7. The newspaper strongly stood by its article: it was the journalist’s genuinely held belief that the Guild was more interested in suing its members than in fulfilling its duties.
8. In relation to the specific alleged inaccuracies, the newspaper said that Patrick McCrory had confirmed that he had offered to pay £3,800 a number of times prior to the court hearing and subsequent judgment, and that this was refused by the Guild; it provided a letter from Mr McCrory to the Guild which detailed the offer. The newspaper also provided a letter from the Guild’s solicitors to McCrory’s Removals which stated that “we have instructions that our client will accept the global sum of £20,475 to settle its entire claims (for breach of contract and defamation).” That same letter informed McCrory’s Removals that the costs of prosecuting a defamation claim would likely be about £65,000. The newspaper said that Anthony Statham had confirmed that the amount that the Guild had original claimed for was £40,300 plus interest plus costs, which were estimated by the Guild’s solicitors to be in the region of £25,000. Lastly, the newspaper provided a letter from the Guild’s solicitors to Mr and Mrs Luckes which said that “we have calculated that our client is entitled to damages of £55,298.85.” 

Relevant Code Provisions

9. Clause 1 (Accuracy)

i) The press must take care not to publish inaccurate, misleading or distorted information, including pictures.

ii) A significant inaccuracy, misleading statement or distortion once recognised must be corrected, promptly and with due prominence, and – where appropriate – an apology published.

iii) The press, whilst free to be partisan, must distinguish learly between comment, conjecture and fact.

Clause 2 (Opportunity to reply)

A fair opportunity for reply to inaccuracies must be given when reasonably called for.

Findings of the Committee

10. It was clear from the letters provided by the newspaper that McCrory’s Removals had offered to pay £3,800 to the Guild, and that McCrory’s Removals had been pursued for £20,000. The article had reported Mr McCrory’s comment that “…they would now not accept any less than £20,000, saying that if it went to court it could cost me £65,000”; it was again clear from the letters provided that McCrory’s Removals had been warned that it might ultimately face costs of £65,000.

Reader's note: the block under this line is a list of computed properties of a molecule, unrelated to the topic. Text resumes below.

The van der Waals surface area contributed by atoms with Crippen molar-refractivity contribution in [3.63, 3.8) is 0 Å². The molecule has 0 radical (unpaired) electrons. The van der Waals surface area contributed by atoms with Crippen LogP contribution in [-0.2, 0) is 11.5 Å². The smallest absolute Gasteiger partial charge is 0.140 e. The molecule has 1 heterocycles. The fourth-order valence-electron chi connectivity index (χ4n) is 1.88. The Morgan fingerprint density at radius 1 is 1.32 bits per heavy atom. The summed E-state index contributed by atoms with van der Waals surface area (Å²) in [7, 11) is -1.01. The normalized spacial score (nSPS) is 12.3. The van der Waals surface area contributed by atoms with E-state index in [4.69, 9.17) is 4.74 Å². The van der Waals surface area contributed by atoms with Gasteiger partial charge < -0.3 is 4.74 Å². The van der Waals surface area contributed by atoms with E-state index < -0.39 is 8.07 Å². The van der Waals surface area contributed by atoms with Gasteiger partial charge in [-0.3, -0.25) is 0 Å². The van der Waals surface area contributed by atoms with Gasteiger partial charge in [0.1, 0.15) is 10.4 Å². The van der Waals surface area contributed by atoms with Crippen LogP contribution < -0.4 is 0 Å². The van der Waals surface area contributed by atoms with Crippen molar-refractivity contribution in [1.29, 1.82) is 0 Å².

11. The initial letter of claim which had been sent to Mr and Mrs Statham by the Guild’s solicitors said that “we have calculated that our client is entitled to damages of £41,559.45.” It was not significantly misleading to omit from the article that this was the amount demanded in the solicitor’s letter, as opposed to the amount demanded in court.
12. The letter from the Guild’s solicitor to Mr and Mrs Luckes also showed that they had “demanded £55,000 plus costs”, as reported in the article. It was not significantly misleading to describe a letter stating £55,000 as the starting point for negotiation as a “demand”. The newspaper had reported the comments of Mrs Luckes that “what had happened is that the server which hosts our website crashed and when it was put back up they used a cached version, the old one showing the Guild logo – we never did it and have not admitted liability.” She had spoken to the newspaper on the record, and in including her comments the newspaper had not breached Clause 1 (ii). There was no failure to take care over the accuracy of the article, and the Committee did not identify any significant inaccuracies which would require correction under the Code.
13. The terms of Clause 2 allow for an opportunity to reply in circumstances where inaccuracies have been identified. As that was not the case on this occasion, there was no breach of Clause 2.


14. The complaint was not upheld.

Remedial Action Required


Date complaint received: 11/03/2015

Date decision issued: 22/05/2015